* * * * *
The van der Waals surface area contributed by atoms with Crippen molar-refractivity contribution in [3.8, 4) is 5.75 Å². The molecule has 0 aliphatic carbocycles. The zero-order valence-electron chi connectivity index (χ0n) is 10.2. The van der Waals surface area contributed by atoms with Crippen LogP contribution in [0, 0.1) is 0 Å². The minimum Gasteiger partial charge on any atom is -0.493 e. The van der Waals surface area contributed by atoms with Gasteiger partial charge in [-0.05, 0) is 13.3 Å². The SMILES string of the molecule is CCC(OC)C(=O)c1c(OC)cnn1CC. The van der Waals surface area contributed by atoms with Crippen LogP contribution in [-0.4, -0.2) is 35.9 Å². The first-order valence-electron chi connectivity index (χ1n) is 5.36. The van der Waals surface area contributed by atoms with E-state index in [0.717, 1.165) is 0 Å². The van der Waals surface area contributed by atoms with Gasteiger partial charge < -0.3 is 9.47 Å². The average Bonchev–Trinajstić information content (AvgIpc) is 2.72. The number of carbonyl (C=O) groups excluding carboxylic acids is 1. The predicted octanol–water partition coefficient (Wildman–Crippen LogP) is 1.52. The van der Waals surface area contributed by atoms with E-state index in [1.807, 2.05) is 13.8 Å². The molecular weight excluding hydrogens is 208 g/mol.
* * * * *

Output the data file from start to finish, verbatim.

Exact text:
The van der Waals surface area contributed by atoms with Crippen molar-refractivity contribution in [3.8, 4) is 5.75 Å². The molecule has 0 aliphatic carbocycles. The zero-order valence-electron chi connectivity index (χ0n) is 10.2. The van der Waals surface area contributed by atoms with Crippen LogP contribution in [0, 0.1) is 0 Å². The minimum Gasteiger partial charge on any atom is -0.493 e. The van der Waals surface area contributed by atoms with Gasteiger partial charge in [-0.05, 0) is 13.3 Å². The SMILES string of the molecule is CCC(OC)C(=O)c1c(OC)cnn1CC. The van der Waals surface area contributed by atoms with Crippen LogP contribution in [-0.4, -0.2) is 35.9 Å². The first-order valence-electron chi connectivity index (χ1n) is 5.36. The van der Waals surface area contributed by atoms with E-state index in [0.717, 1.165) is 0 Å². The van der Waals surface area contributed by atoms with Gasteiger partial charge < -0.3 is 9.47 Å². The average Bonchev–Trinajstić information content (AvgIpc) is 2.72. The number of carbonyl (C=O) groups excluding carboxylic acids is 1. The predicted octanol–water partition coefficient (Wildman–Crippen LogP) is 1.52. The van der Waals surface area contributed by atoms with E-state index in [1.807, 2.05) is 13.8 Å². The molecular weight excluding hydrogens is 208 g/mol.